A Museum’s work is never done – caring for our buildings
With 53 historic buildings re-erected across the Museum, their vital care and maintenance takes constant effort – time, money and organisation. These rescued and very special structures, which are Designated in the UK’s national scheme for pre-eminent museum collections, are the focus of our current Endowment Appeal to ensure they are safeguarded for the future.
Regular annual maintenance and one-off urgent repairs need careful planning to target human and financial resources most effectively, explains Julian Bell, the Museum’s Curator. Working constantly with the buildings, we know which are in need of most attention and where our priorities should be, but the Museum decided to commission a more comprehensive study from a fresh pair of eyes. So, earlier this year a Buildings Condition Survey was carried out on all the exhibits by buildings surveyor David Vanns. His brief was to provide a report for each building using the same criteria, which would enable us to prioritise the most urgent work before carrying out more comprehensive studies. David visited the museum on several occasions this year, and it was reassuring to find that his reports tallied with our own concerns very closely.
Titchfield market hall is top of the priority list and will require careful repair. This is a project in itself, separate to the more regular repair and maintenance work outlined by the survey, and the Museum’s Endowment Appeal will make a crucial contribution to the cost. Look out for more on this next year. The plan is to dismantle the building and restore the timber frame using the latest technology and research and the Museum’s well-established timber conservation repairs and documentation, before reconstructing it on the same site. The market hall was opened in 1974 and is situated in a relatively exposed position in the Lavant Valley. The effects of rain and bad weather are a major cause of decay on some of the timbers.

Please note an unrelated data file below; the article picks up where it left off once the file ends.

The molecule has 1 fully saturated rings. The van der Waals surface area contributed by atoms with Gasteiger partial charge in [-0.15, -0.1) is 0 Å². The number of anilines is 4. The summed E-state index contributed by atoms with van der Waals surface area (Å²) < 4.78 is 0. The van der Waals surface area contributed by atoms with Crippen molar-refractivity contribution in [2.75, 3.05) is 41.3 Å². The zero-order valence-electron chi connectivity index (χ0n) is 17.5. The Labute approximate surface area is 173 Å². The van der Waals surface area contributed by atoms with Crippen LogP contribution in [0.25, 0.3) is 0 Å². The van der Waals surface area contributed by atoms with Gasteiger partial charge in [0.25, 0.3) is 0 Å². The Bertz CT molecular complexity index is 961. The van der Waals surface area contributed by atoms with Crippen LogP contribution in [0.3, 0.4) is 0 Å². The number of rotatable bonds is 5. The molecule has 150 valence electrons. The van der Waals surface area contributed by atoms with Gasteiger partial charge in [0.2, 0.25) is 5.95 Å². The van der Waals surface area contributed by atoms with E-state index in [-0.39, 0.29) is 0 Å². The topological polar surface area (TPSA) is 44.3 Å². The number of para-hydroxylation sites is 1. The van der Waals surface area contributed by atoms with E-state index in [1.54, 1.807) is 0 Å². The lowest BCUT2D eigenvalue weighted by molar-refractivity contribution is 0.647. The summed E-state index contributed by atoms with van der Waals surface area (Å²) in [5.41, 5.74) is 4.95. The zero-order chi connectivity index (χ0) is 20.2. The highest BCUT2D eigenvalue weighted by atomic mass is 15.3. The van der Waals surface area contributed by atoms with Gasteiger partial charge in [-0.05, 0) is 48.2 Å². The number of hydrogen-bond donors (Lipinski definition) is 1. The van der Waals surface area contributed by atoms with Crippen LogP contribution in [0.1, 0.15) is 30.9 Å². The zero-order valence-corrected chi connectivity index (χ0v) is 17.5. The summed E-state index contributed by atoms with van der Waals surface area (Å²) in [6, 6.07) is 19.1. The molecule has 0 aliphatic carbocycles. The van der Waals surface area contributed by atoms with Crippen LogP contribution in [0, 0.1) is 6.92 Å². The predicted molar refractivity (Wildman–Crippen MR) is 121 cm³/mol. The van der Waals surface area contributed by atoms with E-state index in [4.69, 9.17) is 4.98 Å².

Studying the rest of the priority list we identified one where the necessary repairs could be completed this year – the Smithy from Southwater, West Sussex, and four others which we aim to complete during 2019. The Smithy was one of the very early buildings to be re-erected (1971) so after 47 years, it’s not surprising that it needed attention. We began work in September and the building will re-open to visitors in November.
The carpenter’s shop from Windlesham, Surrey, is suffering from spreading walls and the main vertical wall posts (which are earthfast) have rotted at the base. We will need to lift the building, remove affected timbers and replace. On the medieval house from North Cray, Kent, in the market square, some of the major structural timbers have rotted, noticeably around the door and window sills, and will need replacing. At Whittaker’s cottages from Ashtead, Surrey, internal repairs to the plasterwork and joinery, and roof repairs to slates and the chimney brickwork are required. The toll house from Upper Beeding, West Sussex and the church from South Wonston, Hampshire will need repainting.
£1 million Endowment Appeal to safeguard our fantastic historic buildings
Our major Museum Conservation Endowment Appeal launched a year ago, is steadily building up. Thanks to Heritage Lottery Fund support we can double every donation made to the Museum up to our target of £1 million – a fantastic opportunity to ensure that our 50+ buildings are cared for in perpetuity. Give a Christmas present to your favourite building – and secure its future for ever! To make a donation to our Endowment Appeal, call us on 01243 811041/811010 or visit www.wealddown.co.uk/donate.